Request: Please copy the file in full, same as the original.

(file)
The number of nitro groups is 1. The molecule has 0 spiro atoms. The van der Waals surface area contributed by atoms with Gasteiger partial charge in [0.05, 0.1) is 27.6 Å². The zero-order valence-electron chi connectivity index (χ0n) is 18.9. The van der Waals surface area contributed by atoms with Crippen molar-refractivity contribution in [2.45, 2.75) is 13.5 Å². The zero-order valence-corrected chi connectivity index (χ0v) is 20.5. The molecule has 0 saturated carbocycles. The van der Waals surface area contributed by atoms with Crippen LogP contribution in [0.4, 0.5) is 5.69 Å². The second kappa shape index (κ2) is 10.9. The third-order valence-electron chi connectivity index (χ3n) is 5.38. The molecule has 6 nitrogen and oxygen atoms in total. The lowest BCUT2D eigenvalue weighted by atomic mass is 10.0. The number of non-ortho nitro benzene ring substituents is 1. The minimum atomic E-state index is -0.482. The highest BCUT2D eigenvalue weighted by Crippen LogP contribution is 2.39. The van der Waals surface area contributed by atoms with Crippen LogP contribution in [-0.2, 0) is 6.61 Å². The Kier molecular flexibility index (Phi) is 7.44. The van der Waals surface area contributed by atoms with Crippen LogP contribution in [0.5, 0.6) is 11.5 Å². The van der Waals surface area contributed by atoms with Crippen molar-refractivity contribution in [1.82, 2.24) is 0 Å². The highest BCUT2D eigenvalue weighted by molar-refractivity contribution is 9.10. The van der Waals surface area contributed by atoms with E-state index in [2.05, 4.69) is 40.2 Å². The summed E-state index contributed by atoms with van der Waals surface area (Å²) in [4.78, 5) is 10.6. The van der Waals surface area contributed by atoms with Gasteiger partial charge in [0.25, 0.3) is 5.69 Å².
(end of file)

The number of nitro groups is 1. The molecule has 0 spiro atoms. The van der Waals surface area contributed by atoms with Gasteiger partial charge in [0.05, 0.1) is 27.6 Å². The zero-order valence-electron chi connectivity index (χ0n) is 18.9. The van der Waals surface area contributed by atoms with Crippen molar-refractivity contribution in [2.45, 2.75) is 13.5 Å². The zero-order valence-corrected chi connectivity index (χ0v) is 20.5. The molecule has 0 saturated carbocycles. The van der Waals surface area contributed by atoms with Crippen LogP contribution in [0.4, 0.5) is 5.69 Å². The second kappa shape index (κ2) is 10.9. The third-order valence-electron chi connectivity index (χ3n) is 5.38. The molecule has 6 nitrogen and oxygen atoms in total. The lowest BCUT2D eigenvalue weighted by atomic mass is 10.0. The number of non-ortho nitro benzene ring substituents is 1. The minimum atomic E-state index is -0.482. The highest BCUT2D eigenvalue weighted by Crippen LogP contribution is 2.39. The van der Waals surface area contributed by atoms with Crippen LogP contribution in [-0.2, 0) is 6.61 Å². The Kier molecular flexibility index (Phi) is 7.44. The van der Waals surface area contributed by atoms with Crippen LogP contribution in [0.5, 0.6) is 11.5 Å². The van der Waals surface area contributed by atoms with Crippen molar-refractivity contribution in [1.82, 2.24) is 0 Å². The highest BCUT2D eigenvalue weighted by molar-refractivity contribution is 9.10. The van der Waals surface area contributed by atoms with E-state index in [2.05, 4.69) is 40.2 Å². The summed E-state index contributed by atoms with van der Waals surface area (Å²) in [4.78, 5) is 10.6. The van der Waals surface area contributed by atoms with Gasteiger partial charge in [0.25, 0.3) is 5.69 Å².